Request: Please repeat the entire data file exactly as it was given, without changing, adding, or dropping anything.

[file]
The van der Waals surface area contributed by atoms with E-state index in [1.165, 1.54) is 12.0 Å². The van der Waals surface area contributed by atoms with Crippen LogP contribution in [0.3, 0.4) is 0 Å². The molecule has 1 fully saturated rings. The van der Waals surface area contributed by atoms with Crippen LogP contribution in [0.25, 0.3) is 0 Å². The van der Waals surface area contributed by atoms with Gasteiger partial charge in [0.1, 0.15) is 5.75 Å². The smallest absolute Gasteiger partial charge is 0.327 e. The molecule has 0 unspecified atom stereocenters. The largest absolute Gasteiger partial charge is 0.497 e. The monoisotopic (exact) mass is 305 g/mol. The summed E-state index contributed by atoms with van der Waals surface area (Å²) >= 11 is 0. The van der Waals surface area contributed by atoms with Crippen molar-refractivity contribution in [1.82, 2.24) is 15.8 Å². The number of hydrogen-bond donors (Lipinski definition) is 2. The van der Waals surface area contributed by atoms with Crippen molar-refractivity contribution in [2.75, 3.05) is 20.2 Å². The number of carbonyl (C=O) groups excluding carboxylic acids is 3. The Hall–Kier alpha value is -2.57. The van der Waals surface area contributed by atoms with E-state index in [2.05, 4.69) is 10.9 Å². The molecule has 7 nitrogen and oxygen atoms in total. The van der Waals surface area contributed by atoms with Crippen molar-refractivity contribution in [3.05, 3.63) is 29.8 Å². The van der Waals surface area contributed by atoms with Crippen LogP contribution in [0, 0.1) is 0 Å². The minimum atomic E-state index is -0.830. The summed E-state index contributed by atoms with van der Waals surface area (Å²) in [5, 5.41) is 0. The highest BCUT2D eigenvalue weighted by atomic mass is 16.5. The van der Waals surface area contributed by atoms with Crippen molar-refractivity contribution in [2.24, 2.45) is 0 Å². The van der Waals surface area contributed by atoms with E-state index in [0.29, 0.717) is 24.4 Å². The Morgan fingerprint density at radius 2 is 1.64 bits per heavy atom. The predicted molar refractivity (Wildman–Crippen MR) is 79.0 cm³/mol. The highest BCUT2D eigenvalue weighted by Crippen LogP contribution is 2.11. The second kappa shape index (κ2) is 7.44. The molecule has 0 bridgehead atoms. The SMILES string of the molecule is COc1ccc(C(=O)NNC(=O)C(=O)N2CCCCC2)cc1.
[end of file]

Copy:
The van der Waals surface area contributed by atoms with E-state index in [1.165, 1.54) is 12.0 Å². The van der Waals surface area contributed by atoms with Crippen LogP contribution in [0.3, 0.4) is 0 Å². The molecule has 1 fully saturated rings. The van der Waals surface area contributed by atoms with Crippen LogP contribution in [0.25, 0.3) is 0 Å². The van der Waals surface area contributed by atoms with Gasteiger partial charge in [0.1, 0.15) is 5.75 Å². The smallest absolute Gasteiger partial charge is 0.327 e. The molecule has 0 unspecified atom stereocenters. The largest absolute Gasteiger partial charge is 0.497 e. The monoisotopic (exact) mass is 305 g/mol. The summed E-state index contributed by atoms with van der Waals surface area (Å²) >= 11 is 0. The van der Waals surface area contributed by atoms with Crippen molar-refractivity contribution in [1.82, 2.24) is 15.8 Å². The number of hydrogen-bond donors (Lipinski definition) is 2. The van der Waals surface area contributed by atoms with Crippen molar-refractivity contribution in [2.75, 3.05) is 20.2 Å². The number of carbonyl (C=O) groups excluding carboxylic acids is 3. The Hall–Kier alpha value is -2.57. The van der Waals surface area contributed by atoms with E-state index in [2.05, 4.69) is 10.9 Å². The molecule has 7 nitrogen and oxygen atoms in total. The van der Waals surface area contributed by atoms with Crippen molar-refractivity contribution in [3.05, 3.63) is 29.8 Å². The van der Waals surface area contributed by atoms with Crippen LogP contribution in [0, 0.1) is 0 Å². The minimum atomic E-state index is -0.830. The summed E-state index contributed by atoms with van der Waals surface area (Å²) in [5, 5.41) is 0. The highest BCUT2D eigenvalue weighted by atomic mass is 16.5. The van der Waals surface area contributed by atoms with Crippen molar-refractivity contribution in [2.24, 2.45) is 0 Å². The van der Waals surface area contributed by atoms with E-state index in [0.29, 0.717) is 24.4 Å². The Morgan fingerprint density at radius 2 is 1.64 bits per heavy atom. The predicted molar refractivity (Wildman–Crippen MR) is 79.0 cm³/mol. The highest BCUT2D eigenvalue weighted by Crippen LogP contribution is 2.11. The second kappa shape index (κ2) is 7.44. The molecule has 0 bridgehead atoms. The SMILES string of the molecule is COc1ccc(C(=O)NNC(=O)C(=O)N2CCCCC2)cc1.